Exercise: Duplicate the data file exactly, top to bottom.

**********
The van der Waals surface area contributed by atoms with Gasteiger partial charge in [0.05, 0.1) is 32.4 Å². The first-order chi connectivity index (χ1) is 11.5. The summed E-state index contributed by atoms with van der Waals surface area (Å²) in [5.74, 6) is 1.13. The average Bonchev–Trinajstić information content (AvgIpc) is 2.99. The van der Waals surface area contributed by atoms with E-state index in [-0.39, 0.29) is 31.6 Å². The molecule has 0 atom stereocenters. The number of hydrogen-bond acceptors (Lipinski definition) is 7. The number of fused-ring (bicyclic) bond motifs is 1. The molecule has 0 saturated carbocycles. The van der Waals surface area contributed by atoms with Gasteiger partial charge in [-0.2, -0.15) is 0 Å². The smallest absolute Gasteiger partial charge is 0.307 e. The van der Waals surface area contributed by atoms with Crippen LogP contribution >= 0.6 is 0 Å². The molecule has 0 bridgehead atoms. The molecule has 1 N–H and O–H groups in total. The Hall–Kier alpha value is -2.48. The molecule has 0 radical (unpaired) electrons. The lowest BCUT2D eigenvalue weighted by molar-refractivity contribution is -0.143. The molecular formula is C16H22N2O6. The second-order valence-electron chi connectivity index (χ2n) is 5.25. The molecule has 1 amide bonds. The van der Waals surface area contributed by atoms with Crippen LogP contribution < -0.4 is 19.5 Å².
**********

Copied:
The van der Waals surface area contributed by atoms with Gasteiger partial charge in [0.05, 0.1) is 32.4 Å². The first-order chi connectivity index (χ1) is 11.5. The summed E-state index contributed by atoms with van der Waals surface area (Å²) in [5.74, 6) is 1.13. The average Bonchev–Trinajstić information content (AvgIpc) is 2.99. The van der Waals surface area contributed by atoms with E-state index in [-0.39, 0.29) is 31.6 Å². The molecule has 0 atom stereocenters. The number of hydrogen-bond acceptors (Lipinski definition) is 7. The number of fused-ring (bicyclic) bond motifs is 1. The molecule has 0 saturated carbocycles. The van der Waals surface area contributed by atoms with Gasteiger partial charge in [-0.2, -0.15) is 0 Å². The smallest absolute Gasteiger partial charge is 0.307 e. The van der Waals surface area contributed by atoms with Crippen LogP contribution >= 0.6 is 0 Å². The molecule has 0 bridgehead atoms. The molecule has 1 N–H and O–H groups in total. The Hall–Kier alpha value is -2.48. The molecule has 0 radical (unpaired) electrons. The lowest BCUT2D eigenvalue weighted by molar-refractivity contribution is -0.143. The molecular formula is C16H22N2O6. The second-order valence-electron chi connectivity index (χ2n) is 5.25. The molecule has 1 amide bonds. The van der Waals surface area contributed by atoms with Crippen LogP contribution < -0.4 is 19.5 Å².